An Aussie breakout thanks to two major franchises, Keiynan Lonsdale took a break from filming the CW’s “The Flash” to chat about his return to postapocalyptic Chicago as Uriah in “Allegiant.”
On the ‘Divergent’ series’ final chapter.
“[‘Allegiant’] is only a short time after everyone’s found out that it’s not wrong to be divergent—it’s actually the way forward—and that there is life outside of Chicago. So everyone’s in a state of confusion and trying to figure out which side they’re going to take. Are they going to go beyond the wall? Are they going to stick with Evelyn? Or are they going to stick with those who believe that the faction system is still important? Uriah is on the side of Johanna because he wants to protect the people he loves.”
On going ‘big.’
“I’ve always enjoyed ‘big’ movies. I like going to the cinema and having an experience. The new ‘Star Wars’ film was unbelievable because I felt like I was going through something huge along with the characters. I think that that’s what people relate to with movies like the ‘Divergent’ series, or even watching ‘The Flash.’ ”
On geeking out with fans.
“I like it when [a franchise’s fans] try and keep it super casual—especially adults. Adults usually don’t want to seem like they nerd out on something; I do the same thing. Before I started ‘Flash,’ I was a massive fan and kind of geeked out on all the cast. We tell stories, and we can only hope that people enjoy them.”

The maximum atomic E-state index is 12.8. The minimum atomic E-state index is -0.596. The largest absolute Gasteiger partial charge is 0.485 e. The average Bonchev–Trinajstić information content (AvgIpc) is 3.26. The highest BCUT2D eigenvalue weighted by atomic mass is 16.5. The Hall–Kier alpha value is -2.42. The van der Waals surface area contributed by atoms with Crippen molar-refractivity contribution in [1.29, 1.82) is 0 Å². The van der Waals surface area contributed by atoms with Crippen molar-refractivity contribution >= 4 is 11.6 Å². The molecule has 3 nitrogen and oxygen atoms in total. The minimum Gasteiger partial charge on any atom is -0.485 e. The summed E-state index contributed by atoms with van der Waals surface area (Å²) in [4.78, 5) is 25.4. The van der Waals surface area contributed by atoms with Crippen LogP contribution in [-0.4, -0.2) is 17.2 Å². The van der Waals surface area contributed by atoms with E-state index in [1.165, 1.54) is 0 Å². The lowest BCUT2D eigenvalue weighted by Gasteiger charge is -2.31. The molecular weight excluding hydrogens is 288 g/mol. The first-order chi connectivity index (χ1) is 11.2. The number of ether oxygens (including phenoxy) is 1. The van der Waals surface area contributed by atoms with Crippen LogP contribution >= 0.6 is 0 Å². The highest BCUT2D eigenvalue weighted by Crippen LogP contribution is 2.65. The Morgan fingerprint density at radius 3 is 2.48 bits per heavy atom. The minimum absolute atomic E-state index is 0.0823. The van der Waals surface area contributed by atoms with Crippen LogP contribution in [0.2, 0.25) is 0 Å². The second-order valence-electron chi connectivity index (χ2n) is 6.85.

On learning from his co-stars.
“I don’t think there was ever advice that they specifically gave to me, it was just getting to know them and watching them work and getting their opinions on different things. One thing I learned was that you can be extremely successful and be extremely grounded. Your head doesn’t have to get filled with any kind of bullshit to be serious about your career. I’ve gotten to work with some amazingly talented people who are incredibly kind, and that’s the most inspiring thing to me. Obviously, working with Shailene [Woodley] is wonderful. She’s a great human being.”
On getting his start.
“I started out as a dancer, and then when I was 18, I graduated high school and did a musical called ‘Fame!’ for about a year. I was in the ensemble for that. Then when we did our Sydney season, the lead, who I was understudying, had a back injury, so I ended up taking over the role for the rest of the three-month season. I got out on stage, I was 18, and I had never felt more comfortable. From there, I auditioned for a TV series in Australia called ‘Dance Academy,’ and that was one of my favorite experiences. Everyone in the cast said they were going over to L.A. for pilot season, and I had no idea what that meant. I was just like, ‘That sounds good—I’m gonna come, too!’ I kept going back and forth, trying to audition for a bunch of stuff. There was two years of going back and forth without even coming close to something. It just happened that the right project was the ‘Divergent’ series. They happened to believe in me.”
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